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1.
Cogent Medicine ; 8, 2021.
Article in English | EMBASE | ID: covidwho-1617067

ABSTRACT

Background: Vaccination against COVID-19 in pediatric age has been a hot topic recently. This study aimed to assess parents' intention to vaccinate their children against COVID-19 and identify which factors may influence this decision. Methods: An observational study was conducted between June and July 2021 by applying an anonymous questionnaire to a sample of caregivers of children and adolescents followed in ambulatory care in a Portuguese central hospital. We included sociodemographic data, immunization history, personal background, exposure to COVID-19 and caregivers' beliefs. At the time of the study, there was still no official recommendation from health authorities regarding vaccination in pediatric age. Results: A total of 78 questionnaires were conducted. The mean age of the children was 9.2 years (±5.9), 56.4% were male, 94.8% had an updated immunization history, and 65.8% had extra vaccines. Of these children, 22.1% had comorbidities. Among the caregivers, 83.3% were mothers, the mean age was 39.4 years (±9.4), and 26.9% had attended university. The vaccine was considered safe by 61.5%, and 34.6% answered they did not know whether to consider it safe or not. Information about the vaccine was obtained through television in 84.6%, social networks in 42.3% and 34.6% in the information given by health professionals. Regarding the intention to vaccinate their children, 76.9% answered "yes", 7.7% did not answer and 15.4% answered "no". The vaccine's ineffectiveness (n=5) and inappropriate age (n=3) were the most cited reasons not to vaccinate. In 82.9%, the number of doses of the vaccine would not influence the decision. Conclusions: The study results show that caregivers have considerable resistance to the vaccination of children and adolescents against COVID-19, mainly based on the belief in the vaccine's ineffectiveness. The majority obtained information about the vaccine in the media, which reinforces the importance and the opportunity for intervention by transmitting credible and perceptible information in these media.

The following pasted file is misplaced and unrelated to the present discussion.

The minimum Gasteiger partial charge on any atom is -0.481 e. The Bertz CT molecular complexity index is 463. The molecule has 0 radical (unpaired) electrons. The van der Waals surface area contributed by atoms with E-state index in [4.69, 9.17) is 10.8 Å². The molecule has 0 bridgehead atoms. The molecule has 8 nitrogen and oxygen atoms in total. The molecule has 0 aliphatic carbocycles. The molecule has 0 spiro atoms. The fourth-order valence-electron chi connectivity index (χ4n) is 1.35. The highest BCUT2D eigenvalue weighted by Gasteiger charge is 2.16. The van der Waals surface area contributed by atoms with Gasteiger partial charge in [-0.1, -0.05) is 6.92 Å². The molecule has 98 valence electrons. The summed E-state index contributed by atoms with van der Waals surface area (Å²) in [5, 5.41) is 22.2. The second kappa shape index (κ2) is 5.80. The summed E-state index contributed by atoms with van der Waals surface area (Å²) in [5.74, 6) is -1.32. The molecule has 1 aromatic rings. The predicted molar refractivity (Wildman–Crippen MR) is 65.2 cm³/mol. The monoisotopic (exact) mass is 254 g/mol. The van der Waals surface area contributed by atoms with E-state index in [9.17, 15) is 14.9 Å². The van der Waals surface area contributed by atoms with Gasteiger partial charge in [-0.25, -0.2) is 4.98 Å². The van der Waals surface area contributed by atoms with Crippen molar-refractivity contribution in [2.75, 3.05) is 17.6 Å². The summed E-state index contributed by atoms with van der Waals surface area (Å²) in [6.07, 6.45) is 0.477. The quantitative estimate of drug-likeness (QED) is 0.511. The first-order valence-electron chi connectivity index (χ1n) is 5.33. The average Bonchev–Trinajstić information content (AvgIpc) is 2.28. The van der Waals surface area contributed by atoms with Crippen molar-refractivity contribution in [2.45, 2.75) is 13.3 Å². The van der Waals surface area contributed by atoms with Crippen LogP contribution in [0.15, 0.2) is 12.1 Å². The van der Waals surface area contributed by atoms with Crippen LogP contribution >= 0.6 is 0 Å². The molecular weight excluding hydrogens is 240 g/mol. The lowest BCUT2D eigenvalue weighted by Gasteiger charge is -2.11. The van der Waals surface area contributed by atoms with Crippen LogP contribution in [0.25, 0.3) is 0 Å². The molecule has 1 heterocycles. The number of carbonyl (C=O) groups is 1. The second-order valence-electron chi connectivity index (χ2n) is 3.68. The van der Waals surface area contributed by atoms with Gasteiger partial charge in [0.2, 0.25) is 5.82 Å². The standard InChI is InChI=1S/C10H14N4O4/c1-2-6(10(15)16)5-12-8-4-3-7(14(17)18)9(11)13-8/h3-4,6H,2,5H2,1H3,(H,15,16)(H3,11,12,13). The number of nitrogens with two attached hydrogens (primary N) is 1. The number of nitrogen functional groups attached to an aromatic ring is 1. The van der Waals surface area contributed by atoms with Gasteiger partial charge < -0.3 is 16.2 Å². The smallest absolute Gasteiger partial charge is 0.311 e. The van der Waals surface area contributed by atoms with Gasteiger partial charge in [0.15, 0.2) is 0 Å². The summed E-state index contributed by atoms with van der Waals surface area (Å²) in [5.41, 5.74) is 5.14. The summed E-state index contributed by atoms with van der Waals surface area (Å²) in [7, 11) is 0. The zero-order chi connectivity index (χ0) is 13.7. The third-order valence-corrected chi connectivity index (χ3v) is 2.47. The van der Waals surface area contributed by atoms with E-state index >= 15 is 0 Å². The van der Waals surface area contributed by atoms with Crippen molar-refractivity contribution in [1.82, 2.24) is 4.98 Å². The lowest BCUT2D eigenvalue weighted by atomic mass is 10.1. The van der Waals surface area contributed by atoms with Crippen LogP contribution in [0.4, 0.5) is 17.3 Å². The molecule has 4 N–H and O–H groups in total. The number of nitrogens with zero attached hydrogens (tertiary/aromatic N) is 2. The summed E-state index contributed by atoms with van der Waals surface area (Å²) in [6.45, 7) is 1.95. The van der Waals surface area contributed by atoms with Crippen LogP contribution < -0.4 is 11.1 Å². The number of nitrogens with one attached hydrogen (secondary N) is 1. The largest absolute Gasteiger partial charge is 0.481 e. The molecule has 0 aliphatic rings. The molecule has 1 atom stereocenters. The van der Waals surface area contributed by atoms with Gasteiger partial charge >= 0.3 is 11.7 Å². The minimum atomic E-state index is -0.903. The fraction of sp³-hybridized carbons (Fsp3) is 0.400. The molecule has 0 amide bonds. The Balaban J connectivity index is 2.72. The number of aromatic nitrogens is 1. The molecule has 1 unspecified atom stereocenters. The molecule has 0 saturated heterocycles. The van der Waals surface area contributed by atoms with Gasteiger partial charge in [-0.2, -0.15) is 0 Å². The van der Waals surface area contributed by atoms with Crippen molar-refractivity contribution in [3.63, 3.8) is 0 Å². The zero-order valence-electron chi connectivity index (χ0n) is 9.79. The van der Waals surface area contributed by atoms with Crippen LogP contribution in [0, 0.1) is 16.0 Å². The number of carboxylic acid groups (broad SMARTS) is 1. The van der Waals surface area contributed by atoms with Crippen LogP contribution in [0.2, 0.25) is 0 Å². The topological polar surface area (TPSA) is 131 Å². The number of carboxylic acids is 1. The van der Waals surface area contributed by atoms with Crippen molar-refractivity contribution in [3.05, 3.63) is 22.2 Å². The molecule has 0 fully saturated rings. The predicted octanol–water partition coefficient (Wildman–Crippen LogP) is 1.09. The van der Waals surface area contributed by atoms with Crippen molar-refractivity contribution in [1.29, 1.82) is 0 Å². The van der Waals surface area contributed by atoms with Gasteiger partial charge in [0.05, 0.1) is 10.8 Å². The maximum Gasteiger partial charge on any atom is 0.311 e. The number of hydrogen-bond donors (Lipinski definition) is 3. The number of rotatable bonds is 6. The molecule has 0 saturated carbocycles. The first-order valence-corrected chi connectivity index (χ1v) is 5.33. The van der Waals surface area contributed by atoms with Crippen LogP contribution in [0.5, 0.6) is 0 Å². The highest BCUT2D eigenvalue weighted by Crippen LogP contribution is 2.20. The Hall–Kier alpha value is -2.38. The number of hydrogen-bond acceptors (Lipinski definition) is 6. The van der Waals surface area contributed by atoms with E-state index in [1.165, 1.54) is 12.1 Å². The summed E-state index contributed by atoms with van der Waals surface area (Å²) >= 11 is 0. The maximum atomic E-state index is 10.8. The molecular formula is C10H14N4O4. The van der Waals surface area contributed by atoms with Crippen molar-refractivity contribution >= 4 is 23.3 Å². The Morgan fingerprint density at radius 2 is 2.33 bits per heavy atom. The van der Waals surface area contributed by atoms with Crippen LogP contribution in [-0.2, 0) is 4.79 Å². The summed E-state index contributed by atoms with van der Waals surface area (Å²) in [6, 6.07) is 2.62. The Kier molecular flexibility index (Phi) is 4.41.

2.
Health Psychology Research ; 9(1):11, 2021.
Article in English | Web of Science | ID: covidwho-1579117

ABSTRACT

Few studies have explored the impacts of COVID-19 and lockdown on the mental health of undergraduate nursing students. This study aimed: a) to explore perceived stress among undergraduate nursing students in Portugal and Spain during the COVID-19 pandemic outbreak;and b) to analyze several COVID-19 related factors and psychological issues that may be associated with perceived stress. A cross-sectional study was conducted with a convenience sample of Portuguese and Spanish undergraduate nursing students (n=1075). The data gathered included demographic information, questions about COVID-19 related factors, and psychological issues. Data were analyzed using multiple logistic regression with a degree of significance at p<0.05. High perceived stress scores were found in 558 participants (51.9%). Students with high perceived stress most likely had a COVID-19 diagnosis in their household;their household income had been affected by the COVID-19 pandemic;experienced difficulty falling asleep or sleeping all night;consumed junk food in excess;neglected their appearance;felt headaches, stomach aches, and back pain;and lacked the patience or desire to exercise. Additionally, high perceived stress was negatively associated with life satisfaction. The results provide evidence that infectious diseases, such as COVID-19, may significantly influence mental health. Further research should explore the long-term psychological effects of the COVID-19 pandemic among nursing students.

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